In New York, a total of 61 cancer patients succumbed to COVID-19 with a case fatality rate of 37% (20/54) and 25% (41/164) for hematologic and solid malignancies, respectively. Using multivariate analysis, older age, comorbidities, increased levels of lactate, and need for intensive care were associated with worse outcomes.38

Report from the Superior Institute of Health in Italy shows that 3200 patients who died of SARS-CoV-2, 19.4% were patients with cancer. The report further indicates, old age and other comorbidities to have contributed to these adverse outcomes.39 Therefore, a risk-benefit analysis of systemic treatment should be considered in this patient group, and factors like age >70, comorbidities and the number of treatment visits required should inform decisions.40

Immunotherapy, as one of the armamentariums of cancer treatments, usually comes with immune-related adverse events in a subset of patients. Immune checkpoint inhibitors (ICI) are commonly used to treat solid tumors such as melanoma, lung cancer, renal carcinoma, urothelial cancers, and head and neck tumors.41 However, the susceptibility of this subset of patients to contract COVID-19 or other bacterial, viral infections has not been well studied. Granted that immunotherapy restores the cellular immunocompetence of these patients, there could be a plausible theory that they are maybe more immunocompetent as compared with patients undergoing radiotherapy or chemotherapy.42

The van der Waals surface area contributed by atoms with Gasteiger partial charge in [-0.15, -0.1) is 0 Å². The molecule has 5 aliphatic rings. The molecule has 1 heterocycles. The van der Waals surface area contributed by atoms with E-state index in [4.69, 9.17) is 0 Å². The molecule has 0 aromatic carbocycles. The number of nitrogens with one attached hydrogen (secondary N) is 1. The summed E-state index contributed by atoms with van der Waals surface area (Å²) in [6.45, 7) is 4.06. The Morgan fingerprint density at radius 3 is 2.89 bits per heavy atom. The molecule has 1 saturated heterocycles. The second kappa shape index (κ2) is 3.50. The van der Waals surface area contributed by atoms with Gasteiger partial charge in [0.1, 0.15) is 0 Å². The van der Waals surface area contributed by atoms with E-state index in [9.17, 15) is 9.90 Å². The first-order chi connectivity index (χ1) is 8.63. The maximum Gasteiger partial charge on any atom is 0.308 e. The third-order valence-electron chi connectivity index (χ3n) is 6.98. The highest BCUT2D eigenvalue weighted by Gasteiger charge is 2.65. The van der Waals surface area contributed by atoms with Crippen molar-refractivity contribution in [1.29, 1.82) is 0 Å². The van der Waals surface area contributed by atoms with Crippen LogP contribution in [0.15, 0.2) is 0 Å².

In an analysis that sort to look for the correlation between the history of immunotherapy drugs in lung cancer patients, the authors did not find any evidence even when adjusted for smoking history status which Is common in these patient group.43

A new hypothesis on the role of androgen hormone in COVID-19, data from Italy shows prostate cancer patients receiving androgen deprivation therapy had a significant fourfold reduced risk of COVID-19 infections compared to their counterparts.44

Currently, through the cyclic media news, all cancer and potential cancer patients are more oriented toward COVID-19 symptoms and could potentially ignore any ominous symptoms like breast lump or rectal bleeding that would normally lead them to see a doctor.45

The differential diagnosis of COVID-19, especially in cancer patients, includes all types of respiratory viral infections and bacterial infections, which often present atypically. Therefore, travel history is essential, and oncologists should have a high index of suspicion.46

Above all, there is the possibility of an actual higher prevalence of SARS-CoV-2 in cancer patients than it is reported. This is further confirmed by the higher number of young and healthy young population who are probably carriers of COVID-19 with mild or no symptoms and who do not require hospital admission, thus escaping the rapid laboratory testing.47